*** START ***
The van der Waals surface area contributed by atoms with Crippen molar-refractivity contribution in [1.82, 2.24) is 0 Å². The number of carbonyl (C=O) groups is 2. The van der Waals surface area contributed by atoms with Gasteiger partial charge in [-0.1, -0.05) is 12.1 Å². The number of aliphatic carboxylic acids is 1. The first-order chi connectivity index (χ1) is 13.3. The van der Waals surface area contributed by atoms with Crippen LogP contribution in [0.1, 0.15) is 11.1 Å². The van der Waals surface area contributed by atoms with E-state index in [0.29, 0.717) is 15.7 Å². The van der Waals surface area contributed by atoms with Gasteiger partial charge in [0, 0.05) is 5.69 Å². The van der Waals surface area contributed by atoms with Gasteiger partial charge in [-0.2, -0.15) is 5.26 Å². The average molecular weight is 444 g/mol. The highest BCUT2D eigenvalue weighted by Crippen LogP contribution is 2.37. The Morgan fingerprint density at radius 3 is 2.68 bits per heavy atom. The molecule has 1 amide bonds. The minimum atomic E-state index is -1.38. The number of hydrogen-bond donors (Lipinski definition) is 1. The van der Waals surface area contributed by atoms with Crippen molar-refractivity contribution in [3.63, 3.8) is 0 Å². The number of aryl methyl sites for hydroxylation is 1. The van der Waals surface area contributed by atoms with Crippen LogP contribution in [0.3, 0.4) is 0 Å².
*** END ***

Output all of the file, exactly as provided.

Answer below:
The van der Waals surface area contributed by atoms with Crippen molar-refractivity contribution in [1.82, 2.24) is 0 Å². The number of carbonyl (C=O) groups is 2. The van der Waals surface area contributed by atoms with Gasteiger partial charge in [-0.1, -0.05) is 12.1 Å². The number of aliphatic carboxylic acids is 1. The first-order chi connectivity index (χ1) is 13.3. The van der Waals surface area contributed by atoms with Crippen LogP contribution in [0.1, 0.15) is 11.1 Å². The van der Waals surface area contributed by atoms with E-state index in [0.29, 0.717) is 15.7 Å². The van der Waals surface area contributed by atoms with Gasteiger partial charge in [0, 0.05) is 5.69 Å². The van der Waals surface area contributed by atoms with Gasteiger partial charge in [-0.2, -0.15) is 5.26 Å². The average molecular weight is 444 g/mol. The highest BCUT2D eigenvalue weighted by Crippen LogP contribution is 2.37. The Morgan fingerprint density at radius 3 is 2.68 bits per heavy atom. The molecule has 1 amide bonds. The minimum atomic E-state index is -1.38. The number of hydrogen-bond donors (Lipinski definition) is 1. The van der Waals surface area contributed by atoms with Crippen molar-refractivity contribution in [3.63, 3.8) is 0 Å². The number of aryl methyl sites for hydroxylation is 1. The van der Waals surface area contributed by atoms with Crippen LogP contribution in [0.3, 0.4) is 0 Å².